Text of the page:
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You can get The Ark at any of these locations:

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Boardwalk Shopping Center

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ELLIOT KARLAN / FOR THE ARK
James Hardy, president of the Hilarita Residents Association and resident-member of the Hilarita-Tiburon Ecumenical Association boards; Anna Wolfe, a resident-member of the ecumenical board; and Bea Sherlock, vice president of the Hilarita Residents Association and resident-member of the ecumenical boards, share a bench in front of The Hilarita on July 15. The 18-member board of the ecumenical association, the nonprofit corporation that owns the affordable-housing apartment complex in Tiburon, voted to sell the complex and turn over management to nonprofit EAH Housing. While the turnover itself wasn't controversial, resident-members of the ecumenical board say they felt factions went behind their backs to find a buyer and negotiate the sale.

Marin nonprofit to acquire and rehabilitate Hilarita apartments

By EMILY LAVIN
elavin@thearknewspaper.com
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A Marin-based housing nonprofit is poised to acquire the Hilarita apartments in Tiburon, a move that would pave the way for a multimillion-dollar update to the 102-unit affordable-housing complex.

The board of directors for the Hilarita-Tiburon Ecumenical Association, the nonprofit corporation that owns the building at 100 Ned's Way, voted on July 10 to approve a purchase and sale agreement and a memorandum of understanding to transfer ownership of the complex to EAH Housing, an affordable-housing development and management organization.

The ownership transfer needs to be approved by the U.S. Department of Housing and Urban Development; according to EAH Housing, that approval is expected in early 2018. Prior to finalizing the acquisition of the property, EAH Housing will take over management of the Hilarita in August.

The ecumenical board says EAH Housing will be able to accomplish what the association does not have the resources to do — facilitate a long-overdue "complete and total" rehabilitation of the decades-old complex.

"After all was said and done, we all knew there was no way we can improve the buildings without making this change," said Hilarita ecumenical association board Vice President Carolyn Gray, who serves as the town of Tiburon's representative on the board.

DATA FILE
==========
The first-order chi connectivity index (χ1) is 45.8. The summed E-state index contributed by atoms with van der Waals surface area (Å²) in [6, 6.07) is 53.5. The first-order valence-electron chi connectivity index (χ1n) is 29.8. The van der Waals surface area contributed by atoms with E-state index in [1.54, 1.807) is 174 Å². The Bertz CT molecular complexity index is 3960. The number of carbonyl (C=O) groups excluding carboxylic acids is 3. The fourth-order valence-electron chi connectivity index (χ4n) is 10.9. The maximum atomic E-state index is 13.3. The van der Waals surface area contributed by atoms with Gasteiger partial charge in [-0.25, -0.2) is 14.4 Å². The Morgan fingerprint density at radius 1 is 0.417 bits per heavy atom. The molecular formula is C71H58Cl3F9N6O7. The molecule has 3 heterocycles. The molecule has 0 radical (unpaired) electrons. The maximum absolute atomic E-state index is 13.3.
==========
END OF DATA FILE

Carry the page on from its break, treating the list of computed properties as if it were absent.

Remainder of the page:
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Community group funds 'sweep and
walk' program on Belvedere's public lanes

By MATTHEW HOSE
mhose@thearknewspaper.com
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Sweeping changes are underway on Belvedere's public lanes.

Since June, people who stroll down McLean and Pagoda lanes on Belvedere Island have encountered a broom and a sign encouraging them to "sweep and walk" to clean debris from the public walking lanes.

The program is a pilot project from the nonprofit Belvedere Community Foundation, which installed the brooms and clips on the two lanes, and it could soon expand to other lanes in the city.

Lower McLean Lane connects San Rafael Avenue at Teal Road to Acacia Avenue, and Upper McLean connects the south end of Acacia to Bayview Avenue; there are broom clips on each segment. Pagoda Lane connects Beach Road to the corner of Bayview and Toyon avenues.

Wendy Miller, the chair of the foundation's grants committee, said they selected those two lanes for the pilot because they are two of the more heavily trafficked public lanes.

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Winter takes over as new Belvedere mayor; McCaskill is now vice mayor

By MATTHEW HOSE
mhose@thearknewspaper.com
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Marty Winter is the new mayor of Belvedere, taking over the post from James Campbell in the City Council's annual shuffling of seats.
Bob McCaskill also moved up to become vice mayor by a unanimous vote of the council at its July 10 meeting.

Belvedere has a council-manager government system in which the mayor and vice mayor are nominated by the members of the elected, volunteer council. The titles are mostly ceremonial, as City Manager Craig Middleton is a CEO-like professional appointed by the board to oversee the bulk of the city's daily tasks.

Councilmembers typically hold the mayoral post on a yearly rotation beginning each July.

Winter has been on the council since 2014 and previously was a founder and vice president of the Belvedere-Tiburon Library Foundation board of directors. He said in the coming year he is looking forward to finding a "popular mutual resolution" to issues with deer in the city, to pushing for the realization of the Belvedere-Tiburon Public Library expansion and to solving the interrelated problems of anchor-outs living on Richardson Bay and derelict boats crashing into Belvedere shores.

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Other Headlines

Race for Tiburon Council begins

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Residents to review plans for seminary

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